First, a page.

out the inductance to be connected in series with the battery for this condition.
Answer: Let the rectifier input voltage be Vi and the charging current under fully discharged
condition be I.
Then assuming continuous conduction
2 2Vi 2 2
- 0.1I = 10.2 and V - 0.01I = 12.7
π π i
∴ 0.09I = 2.5 V ∴ I = 27.78 Amps and Vi = 14.415 volts.
If conduction is continuous at full charge condition it will be continuous for all other
charging conditions.
For continuous conduction
2sinϕ -θ tanϕ sinθ
e = sin(ϕ - θ) +
1- e
-π tanϕ
cosϕ
E
From given data sinθ = = 0.623, θ = 38.535°
2Vi
From which φ = 86.5°
∴ tan ϕ = ωL = 16.35 or ωL = 1.635 ohms
R
∴ L = 5.2 mH.
References
[1] P.C. Sen, “Power Electronics”, Tata McGraw –Hill Publishing Company Limited. 1995
[2] Muhammad H. Rashid, “Power Electronics, circuits, Devices and applications” Prentice –
Hall of India Private Limited, Second Edition, 1994
Q2. The split supply of a single phase full wave rectifier is obtained from a single phase
transformer with a single primary and a center tapped secondary. The rectifier supplies a
purely resistive load. Assuming the transformer to be ideal find out the, displacement
factor, distortion factor and the power factor at the primary side of the transformer.
Q3. A single phase split supply full wave rectifier is designed to supply an inductive load.
The average load current is 20 A, and the ripple current is negligible. Can the same
rectifier be used with a capacitive load drawing the same 20 Amps average current?
Justify your answer.
Q4. A 200V, 15 Amps, 1500 rpm separately excited dc motor has an armature resistance of 1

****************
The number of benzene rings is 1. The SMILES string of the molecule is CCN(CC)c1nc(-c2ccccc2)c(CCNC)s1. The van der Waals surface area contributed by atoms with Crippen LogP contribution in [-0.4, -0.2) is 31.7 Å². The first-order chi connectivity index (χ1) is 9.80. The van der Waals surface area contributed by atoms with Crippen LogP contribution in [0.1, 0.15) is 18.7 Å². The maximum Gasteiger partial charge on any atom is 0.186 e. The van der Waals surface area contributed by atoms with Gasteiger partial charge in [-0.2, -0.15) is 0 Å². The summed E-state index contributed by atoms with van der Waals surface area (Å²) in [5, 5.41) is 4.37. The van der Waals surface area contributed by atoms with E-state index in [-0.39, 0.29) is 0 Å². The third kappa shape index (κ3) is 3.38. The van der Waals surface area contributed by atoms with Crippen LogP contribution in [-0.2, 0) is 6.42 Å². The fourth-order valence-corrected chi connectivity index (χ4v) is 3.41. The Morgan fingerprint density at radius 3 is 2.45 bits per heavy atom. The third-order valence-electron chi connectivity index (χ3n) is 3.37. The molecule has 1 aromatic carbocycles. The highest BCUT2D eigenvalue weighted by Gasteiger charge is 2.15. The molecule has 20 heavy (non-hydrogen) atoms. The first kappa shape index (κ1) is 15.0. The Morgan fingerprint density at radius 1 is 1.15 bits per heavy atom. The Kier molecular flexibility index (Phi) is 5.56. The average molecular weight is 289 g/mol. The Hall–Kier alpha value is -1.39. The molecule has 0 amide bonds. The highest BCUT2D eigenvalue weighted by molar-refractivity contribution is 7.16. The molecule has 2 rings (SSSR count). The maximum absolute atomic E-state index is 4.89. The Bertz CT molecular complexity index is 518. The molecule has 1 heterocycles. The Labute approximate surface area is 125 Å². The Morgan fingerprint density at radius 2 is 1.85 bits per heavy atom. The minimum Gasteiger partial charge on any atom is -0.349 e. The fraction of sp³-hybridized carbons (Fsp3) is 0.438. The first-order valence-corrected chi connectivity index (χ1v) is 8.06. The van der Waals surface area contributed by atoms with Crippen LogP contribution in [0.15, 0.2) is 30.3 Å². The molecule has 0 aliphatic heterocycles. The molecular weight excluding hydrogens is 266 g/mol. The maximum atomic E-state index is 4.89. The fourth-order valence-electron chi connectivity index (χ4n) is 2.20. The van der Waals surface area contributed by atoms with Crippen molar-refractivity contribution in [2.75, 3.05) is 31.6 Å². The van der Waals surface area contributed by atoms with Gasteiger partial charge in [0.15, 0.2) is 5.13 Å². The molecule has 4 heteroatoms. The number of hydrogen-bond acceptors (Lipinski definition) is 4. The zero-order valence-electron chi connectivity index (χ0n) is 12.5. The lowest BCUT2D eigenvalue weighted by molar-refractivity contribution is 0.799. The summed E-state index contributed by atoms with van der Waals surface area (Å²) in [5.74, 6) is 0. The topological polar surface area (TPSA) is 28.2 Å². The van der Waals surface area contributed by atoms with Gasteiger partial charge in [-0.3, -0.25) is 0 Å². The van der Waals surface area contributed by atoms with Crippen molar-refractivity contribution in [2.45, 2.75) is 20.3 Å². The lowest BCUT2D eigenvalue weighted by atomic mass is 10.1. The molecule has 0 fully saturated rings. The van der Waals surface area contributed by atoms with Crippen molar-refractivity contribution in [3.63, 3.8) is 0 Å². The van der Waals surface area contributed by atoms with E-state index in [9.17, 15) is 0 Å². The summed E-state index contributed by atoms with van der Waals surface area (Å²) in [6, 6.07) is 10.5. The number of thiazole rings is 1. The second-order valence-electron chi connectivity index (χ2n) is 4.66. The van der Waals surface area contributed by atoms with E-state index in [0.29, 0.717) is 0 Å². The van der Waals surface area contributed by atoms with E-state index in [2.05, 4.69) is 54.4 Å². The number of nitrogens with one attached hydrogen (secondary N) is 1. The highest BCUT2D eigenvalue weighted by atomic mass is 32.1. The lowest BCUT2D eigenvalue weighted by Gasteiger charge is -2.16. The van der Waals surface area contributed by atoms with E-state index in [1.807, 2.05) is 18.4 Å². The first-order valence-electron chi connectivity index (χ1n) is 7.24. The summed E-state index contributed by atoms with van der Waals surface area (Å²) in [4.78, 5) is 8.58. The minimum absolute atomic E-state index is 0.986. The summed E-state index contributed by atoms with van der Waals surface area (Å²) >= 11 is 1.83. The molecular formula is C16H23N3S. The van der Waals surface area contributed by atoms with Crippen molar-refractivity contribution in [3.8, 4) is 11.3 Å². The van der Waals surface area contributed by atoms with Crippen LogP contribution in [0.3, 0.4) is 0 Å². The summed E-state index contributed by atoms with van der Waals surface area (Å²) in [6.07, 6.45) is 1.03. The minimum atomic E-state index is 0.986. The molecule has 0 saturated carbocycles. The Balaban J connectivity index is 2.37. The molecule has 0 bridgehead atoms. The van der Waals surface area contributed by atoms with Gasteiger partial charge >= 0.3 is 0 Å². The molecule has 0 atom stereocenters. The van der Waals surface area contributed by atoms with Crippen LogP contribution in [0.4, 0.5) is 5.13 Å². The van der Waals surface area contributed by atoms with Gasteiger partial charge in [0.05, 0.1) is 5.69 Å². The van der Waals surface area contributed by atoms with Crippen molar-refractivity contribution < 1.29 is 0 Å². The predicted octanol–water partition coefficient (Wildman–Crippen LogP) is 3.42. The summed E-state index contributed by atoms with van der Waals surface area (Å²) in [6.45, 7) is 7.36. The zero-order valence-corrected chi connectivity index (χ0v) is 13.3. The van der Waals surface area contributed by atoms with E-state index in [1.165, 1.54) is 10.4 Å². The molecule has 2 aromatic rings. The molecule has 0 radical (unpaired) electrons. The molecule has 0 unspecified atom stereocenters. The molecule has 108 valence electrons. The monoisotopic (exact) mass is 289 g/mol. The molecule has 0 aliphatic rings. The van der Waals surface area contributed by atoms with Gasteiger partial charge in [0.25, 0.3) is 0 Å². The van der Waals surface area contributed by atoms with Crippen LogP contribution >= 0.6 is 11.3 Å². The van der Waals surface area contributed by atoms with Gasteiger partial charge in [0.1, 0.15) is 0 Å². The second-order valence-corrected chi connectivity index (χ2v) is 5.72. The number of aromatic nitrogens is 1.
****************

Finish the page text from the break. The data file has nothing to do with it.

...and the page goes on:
Ω and inductance of 50 mH. The motor is supplied from a single phase full wave bridge
rectifier with input voltage of 230 V, 50 HZ. Neglecting all no load losses, find out the
no load speed of the machine. Also find out the torque and speed at the boundary
between continuous and discontinuous conduction.
Then for 0 ≤ ωt ≤ β
2Vi
` i0 = (1- cosωt)
ωL
i0 2Vi
= (1- cosβ) for π ≤ β ≤ 2π the only solution is β = 2π
ωt = β ωL
Answer 2
Figure shows the secondary voltage and current waveforms of the rectifier.
⎜N ⎟ R
⎝ S⎠
∴ At the input
Displacement factor = Distortion factor = Power factor = 1.0
However E will not exceed 2Vi , since once ia becomes zero when E = 2Vi there will be no
developed torque to accelerate the motor. Hence the motor speed and E will not increase any
further.
Thus at no load E = 2Vi = 325.27 volts .
Under the rated condition at 1500 rpm
Erated = 200 – 15 × 1.0 = 185 volts.
E N
Now =
E rated N rated
E 325.27
∴ N = N rated × = 1500× = 2637 rpm .
E rated 185
At the boundary between the continuous and discontinuous mode of conduction.
2sinφ -θ tanφ sinθ
e = sin(φ - θ) +
1- e
-π tanφ
cosφ
2sinφ
= [ cosϕ sin(φ - θ) + sinθ ] e
θ tanφ
or -π tanφ
1- e
-3
ωL 100π ×50×10
where tanφ = = = 15.708
R 1
cosφ = 0.0635 φ = 1.507 rad. and sin2φ = 0.1268
-1 E o
from which θ = sin = 38.5 ∴ E = 202.48 V
2Vi
but E at 1500 RPM = 185 volts.
∴ Speed at the junction of continuous and discontinuous condition is
202.48
1500 × = 1642 RPM.
185